David Pountney and his design team - Raimund Bauer (sets), Marie-Jeanne Lecca (costumes), Fabrice Kebour (lighting) - have clearly ‘had a ball’ in mounting this Un ballo in maschera, the second part of WNO’s Verdi trilogy and which forms part of a spring season focusing on what Pountney describes as the “profound and mysterious issue of Monarchy”.

Super #Superflute in North Hollywood

Pacific Opera Project’s rollicking new take on The Magic Flute is as much endearing fun as a box full of puppies.

Leading Ladies: Barbara Strozzi and Amiche

I couldn’t help wondering; would a chamber concert of vocal music by female composers of the 17th century be able sustain our concentration for 90 minutes? Wouldn’t most of us be feeling more dutiful than exhilarated by the end?

George Benjamin’s Into the Little Hill at Wigmore Hall

This week, the Wigmore Hall presents two concerts from George Benjamin and Frankfurt’s Ensemble Modern, the first ‘at home’ on Wigmore Street, the second moving north to Camden’s Roundhouse. For the first, we heard Benjamin’s now classic first opera, Into the Little Hill, prefaced by three ensemble works by Cathy Milliken, Christian Mason, and, for the evening’s spot of ‘early music’, Luigi Dallapiccola.

Marianne Crebassa sings Berio and Ravel: Philharmonia Orchestra with Salonen

It was once said of Cathy Berberian, the muse for whom Luciano Berio wrote his Folk Songs, that her voice had such range she could sing the roles of both Tristan and Isolde. Much less flatteringly, was my music teacher’s description of her sound as akin to a “chisel being scraped over sandpaper”.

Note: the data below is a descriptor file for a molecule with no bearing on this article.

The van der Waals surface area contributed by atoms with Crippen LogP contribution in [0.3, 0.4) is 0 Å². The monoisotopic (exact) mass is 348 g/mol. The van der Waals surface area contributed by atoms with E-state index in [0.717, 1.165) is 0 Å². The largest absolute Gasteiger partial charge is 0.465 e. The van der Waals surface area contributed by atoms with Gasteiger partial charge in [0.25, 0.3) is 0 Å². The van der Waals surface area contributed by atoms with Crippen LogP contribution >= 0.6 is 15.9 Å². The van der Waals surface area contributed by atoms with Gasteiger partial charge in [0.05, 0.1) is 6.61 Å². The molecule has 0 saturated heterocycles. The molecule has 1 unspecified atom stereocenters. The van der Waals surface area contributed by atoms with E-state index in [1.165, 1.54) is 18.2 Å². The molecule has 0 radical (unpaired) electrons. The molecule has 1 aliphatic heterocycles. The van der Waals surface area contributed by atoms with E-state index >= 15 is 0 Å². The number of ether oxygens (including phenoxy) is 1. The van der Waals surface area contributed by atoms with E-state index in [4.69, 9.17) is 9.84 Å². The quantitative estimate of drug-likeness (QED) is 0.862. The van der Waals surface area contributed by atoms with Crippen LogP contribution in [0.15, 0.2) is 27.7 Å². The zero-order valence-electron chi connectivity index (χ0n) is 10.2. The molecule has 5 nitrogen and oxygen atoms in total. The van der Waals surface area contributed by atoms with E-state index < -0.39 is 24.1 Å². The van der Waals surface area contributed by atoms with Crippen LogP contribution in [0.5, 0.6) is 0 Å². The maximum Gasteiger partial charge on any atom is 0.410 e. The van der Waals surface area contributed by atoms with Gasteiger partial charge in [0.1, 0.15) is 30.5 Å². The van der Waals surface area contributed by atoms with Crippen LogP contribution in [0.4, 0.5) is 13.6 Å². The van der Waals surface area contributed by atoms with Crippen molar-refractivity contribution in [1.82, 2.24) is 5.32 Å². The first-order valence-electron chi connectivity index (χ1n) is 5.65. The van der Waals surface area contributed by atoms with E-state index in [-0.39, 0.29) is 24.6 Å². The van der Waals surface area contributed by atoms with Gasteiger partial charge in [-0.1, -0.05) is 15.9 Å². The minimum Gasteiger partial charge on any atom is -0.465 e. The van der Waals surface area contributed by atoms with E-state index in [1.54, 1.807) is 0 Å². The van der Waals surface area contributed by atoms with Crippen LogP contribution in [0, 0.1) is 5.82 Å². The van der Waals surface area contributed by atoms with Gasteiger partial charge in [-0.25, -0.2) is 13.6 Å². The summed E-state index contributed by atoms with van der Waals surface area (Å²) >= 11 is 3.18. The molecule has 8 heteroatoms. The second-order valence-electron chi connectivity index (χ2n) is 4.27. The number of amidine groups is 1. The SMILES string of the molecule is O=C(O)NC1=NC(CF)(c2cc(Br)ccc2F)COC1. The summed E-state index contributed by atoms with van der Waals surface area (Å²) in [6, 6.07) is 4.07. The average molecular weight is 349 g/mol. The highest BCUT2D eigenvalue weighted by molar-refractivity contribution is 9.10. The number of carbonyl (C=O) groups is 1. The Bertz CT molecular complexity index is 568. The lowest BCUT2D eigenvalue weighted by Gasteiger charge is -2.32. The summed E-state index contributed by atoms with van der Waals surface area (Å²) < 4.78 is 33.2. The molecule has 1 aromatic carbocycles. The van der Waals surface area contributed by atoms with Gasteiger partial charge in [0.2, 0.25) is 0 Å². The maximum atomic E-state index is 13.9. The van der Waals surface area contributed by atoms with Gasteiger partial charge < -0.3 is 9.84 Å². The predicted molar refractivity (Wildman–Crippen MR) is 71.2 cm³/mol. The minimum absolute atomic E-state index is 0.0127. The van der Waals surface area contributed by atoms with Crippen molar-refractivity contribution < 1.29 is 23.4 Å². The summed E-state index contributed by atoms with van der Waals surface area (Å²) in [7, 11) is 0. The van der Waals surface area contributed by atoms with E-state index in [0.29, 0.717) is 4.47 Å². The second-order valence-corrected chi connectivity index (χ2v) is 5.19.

Rossini's Elizabeth I: English Touring Opera start their 2019 spring tour

What was it with Italian bel canto and the Elizabethan age? The era’s beautiful, doomed queens and swash-buckling courtiers seem to have held a strange fascination for nineteenth-century Italians.

Chameleonic new opera featuring Caruso in Amsterdam

Micha Hamel’s new opera, Caruso a Cuba, is constantly on the move. The chameleonic score takes on a myriad flavours, all with a strong sense of mood or place.

Ernst Krenek: Karl V, Bayerisches Staatsoper

Ernst Krenek’s Karl V op 73 at the Bayerisches Staatsoper, with Bo Skovhus, conducted by Erik Nielsen, in a performance that reveals the genius of Krenek’s masterpiece. Contemporary with Schreker’s Die Gezeichneten, Schoenberg’s Moses und Aron, Berg’s Lulu, and Hindemith’s Mathis der Maler, Krenek’s Karl V is a metaphysical drama, exploring psychological territory with the possibilities opened by new musical form.

A Sparkling Merry Widow at ENO

A small, formerly great, kingdom, is on the verge of bankruptcy and desperate to prevent its ‘assets’ from slipping into foreign hands. Sexual and political intrigues are bluntly exposed. The princes and patriarchs are under threat from both the ‘paupers’ and the ‘princesses’, and the two dangers merge in the glamorous figure of the irresistibly wealthy Pontevedrin beauty, Hanna Glawari, a working-class girl who’s married up and made good.